After he lost a 2010 judicial election in Will County, Chicago, Polish American Philip Spiwak needed to take a new approach to win.

Using an old 19th-century trick, he legally changed his name to Shannon P. O’Malley for his election battle in the usually reliably Republican 13th Sub-Circuit Court election.

“The advantage of an Irish-sounding name in Cook County has long been accepted as gospel truth,” wrote researcher Albert J. Klumpp in a 2011 study for the DePaul Law Review.

Cook County elections in the recent past have favored female candidates more than males.

“Having both an Irish and female-sounding carries a 24.7 percent advantage, a much greater advantage than political affiliation” Klumpp adds.

Read more: This Election week, channel the Irish suffragette who followed Churchill around ringing a bell

Spiwak dumped his Polish surname and took on one closer to Chicago voters’ instincts, dubbing himself Shannon P. O’Malley.

Speaking to NBC news earlier this year, however, the lawyer and father of one denied speculation that he changed his name solely to get ahead; instead, maintaining the name change was to honor his "mentor and surrogate father."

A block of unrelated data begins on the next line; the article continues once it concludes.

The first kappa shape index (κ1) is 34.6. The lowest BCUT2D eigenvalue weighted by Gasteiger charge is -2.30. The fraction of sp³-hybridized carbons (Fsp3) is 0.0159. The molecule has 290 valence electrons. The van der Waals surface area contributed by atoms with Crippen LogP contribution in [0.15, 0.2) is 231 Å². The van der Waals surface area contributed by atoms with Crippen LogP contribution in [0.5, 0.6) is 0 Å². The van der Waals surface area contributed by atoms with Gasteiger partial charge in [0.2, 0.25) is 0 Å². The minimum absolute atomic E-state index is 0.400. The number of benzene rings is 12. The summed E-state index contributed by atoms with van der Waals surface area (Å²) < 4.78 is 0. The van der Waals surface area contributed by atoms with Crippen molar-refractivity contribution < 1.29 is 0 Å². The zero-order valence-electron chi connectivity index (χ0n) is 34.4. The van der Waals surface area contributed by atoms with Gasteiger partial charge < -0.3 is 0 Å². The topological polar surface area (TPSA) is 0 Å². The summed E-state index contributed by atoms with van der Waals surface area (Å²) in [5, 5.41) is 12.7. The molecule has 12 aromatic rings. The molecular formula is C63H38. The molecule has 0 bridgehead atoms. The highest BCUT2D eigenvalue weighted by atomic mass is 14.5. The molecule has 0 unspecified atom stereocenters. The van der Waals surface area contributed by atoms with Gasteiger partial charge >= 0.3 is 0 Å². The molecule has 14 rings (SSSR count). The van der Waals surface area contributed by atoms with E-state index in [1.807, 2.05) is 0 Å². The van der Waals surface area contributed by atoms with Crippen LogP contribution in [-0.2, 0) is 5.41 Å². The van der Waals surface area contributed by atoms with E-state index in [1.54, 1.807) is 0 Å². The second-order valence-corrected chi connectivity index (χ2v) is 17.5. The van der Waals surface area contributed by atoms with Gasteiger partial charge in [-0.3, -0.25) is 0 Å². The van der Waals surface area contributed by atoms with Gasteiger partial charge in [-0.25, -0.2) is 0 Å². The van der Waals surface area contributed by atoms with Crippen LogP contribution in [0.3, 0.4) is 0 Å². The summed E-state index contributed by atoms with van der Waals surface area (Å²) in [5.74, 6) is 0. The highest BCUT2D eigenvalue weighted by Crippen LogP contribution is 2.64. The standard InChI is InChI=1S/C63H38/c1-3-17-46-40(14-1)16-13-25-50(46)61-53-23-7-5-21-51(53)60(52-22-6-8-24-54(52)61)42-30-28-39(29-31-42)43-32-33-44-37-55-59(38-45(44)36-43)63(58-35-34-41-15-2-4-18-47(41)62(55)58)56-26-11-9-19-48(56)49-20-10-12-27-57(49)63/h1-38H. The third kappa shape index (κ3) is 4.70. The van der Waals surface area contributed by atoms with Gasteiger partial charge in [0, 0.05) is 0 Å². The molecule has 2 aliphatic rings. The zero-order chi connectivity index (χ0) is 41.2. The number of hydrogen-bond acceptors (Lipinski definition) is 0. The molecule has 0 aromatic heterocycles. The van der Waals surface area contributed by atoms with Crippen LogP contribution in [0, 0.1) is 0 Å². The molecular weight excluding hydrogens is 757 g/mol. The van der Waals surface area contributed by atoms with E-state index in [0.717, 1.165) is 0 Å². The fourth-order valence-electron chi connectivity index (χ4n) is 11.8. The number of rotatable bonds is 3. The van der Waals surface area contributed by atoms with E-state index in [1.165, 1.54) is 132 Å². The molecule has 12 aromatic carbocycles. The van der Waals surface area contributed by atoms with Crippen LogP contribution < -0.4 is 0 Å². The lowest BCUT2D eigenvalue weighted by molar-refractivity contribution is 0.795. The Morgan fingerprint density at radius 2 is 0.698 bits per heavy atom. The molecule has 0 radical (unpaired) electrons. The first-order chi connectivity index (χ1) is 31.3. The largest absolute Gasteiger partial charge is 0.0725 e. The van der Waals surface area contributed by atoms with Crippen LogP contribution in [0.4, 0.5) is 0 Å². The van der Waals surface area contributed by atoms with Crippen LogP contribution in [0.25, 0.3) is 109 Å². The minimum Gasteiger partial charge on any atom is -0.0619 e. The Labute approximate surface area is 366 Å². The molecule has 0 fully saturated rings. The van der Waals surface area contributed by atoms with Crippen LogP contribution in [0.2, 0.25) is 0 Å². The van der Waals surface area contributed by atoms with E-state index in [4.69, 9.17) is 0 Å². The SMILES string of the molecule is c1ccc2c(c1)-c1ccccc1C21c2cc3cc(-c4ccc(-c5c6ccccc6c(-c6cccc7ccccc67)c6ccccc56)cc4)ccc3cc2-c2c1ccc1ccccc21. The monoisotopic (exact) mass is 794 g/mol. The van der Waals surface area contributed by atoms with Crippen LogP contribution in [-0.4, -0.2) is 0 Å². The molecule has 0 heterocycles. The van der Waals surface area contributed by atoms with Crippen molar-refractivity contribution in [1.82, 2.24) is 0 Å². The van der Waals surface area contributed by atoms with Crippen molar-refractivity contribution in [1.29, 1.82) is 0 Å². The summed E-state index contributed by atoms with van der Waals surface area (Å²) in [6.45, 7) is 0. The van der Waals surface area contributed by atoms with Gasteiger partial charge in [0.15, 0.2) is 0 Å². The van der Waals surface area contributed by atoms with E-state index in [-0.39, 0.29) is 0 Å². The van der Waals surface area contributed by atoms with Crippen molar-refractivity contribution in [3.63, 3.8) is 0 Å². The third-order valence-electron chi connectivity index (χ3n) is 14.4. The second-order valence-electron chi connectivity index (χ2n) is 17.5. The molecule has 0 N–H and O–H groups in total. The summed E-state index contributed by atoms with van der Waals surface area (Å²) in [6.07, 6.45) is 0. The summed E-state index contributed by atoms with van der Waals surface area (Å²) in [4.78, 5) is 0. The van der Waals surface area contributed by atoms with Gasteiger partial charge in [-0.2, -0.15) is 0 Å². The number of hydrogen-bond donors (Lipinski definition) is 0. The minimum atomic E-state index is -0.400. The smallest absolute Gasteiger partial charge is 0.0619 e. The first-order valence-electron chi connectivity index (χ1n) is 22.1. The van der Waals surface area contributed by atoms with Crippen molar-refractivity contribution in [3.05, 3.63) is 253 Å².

Turns out Spiwak (55) isn't the first person to think of this trick either. In 1990, the New York Times published an article entitled, Illinois Journal: Where an Irish Name Wins Everyone's Vote.

The article explained: "This is the County of Cook, not Cork. And contrary to rumor, the election ballots in Illinois next month will not be printed in Gaelic. But an Irish name, and sometimes two, will appear on the ballot ... Over the years, more than one candidate for judge here has legally changed names to sound Irish. And for good reason: Voters in the Democratic primary here in 1984, for example, ousted four party-endorsed incumbent judges in favor of relatively obscure lawyers named Tully, Shelly, Kelly and Flanagan."

Read more: How an Irish presidential election inspired my first novel – and helped me adjust to life in Ireland

A 2007 Illinois state law attempted to bring an end to the frequency of candidates changing their names in order to gain an electoral advantage by requiring them to disclose their former names on the ballot alongside their new ones.

As O'Malley changed his name more than three years ago, this law does not apply to him.

It worked either way! Shannon O’Malley alias Spiwak won a judgeship on Tuesday. getting over 57,000 votes. The luck of the Polish/Irish!

After he lost a 2010 judicial election in Will County, Chicago, Polish American Philip Spiwak needed to take a new approach to win. Getty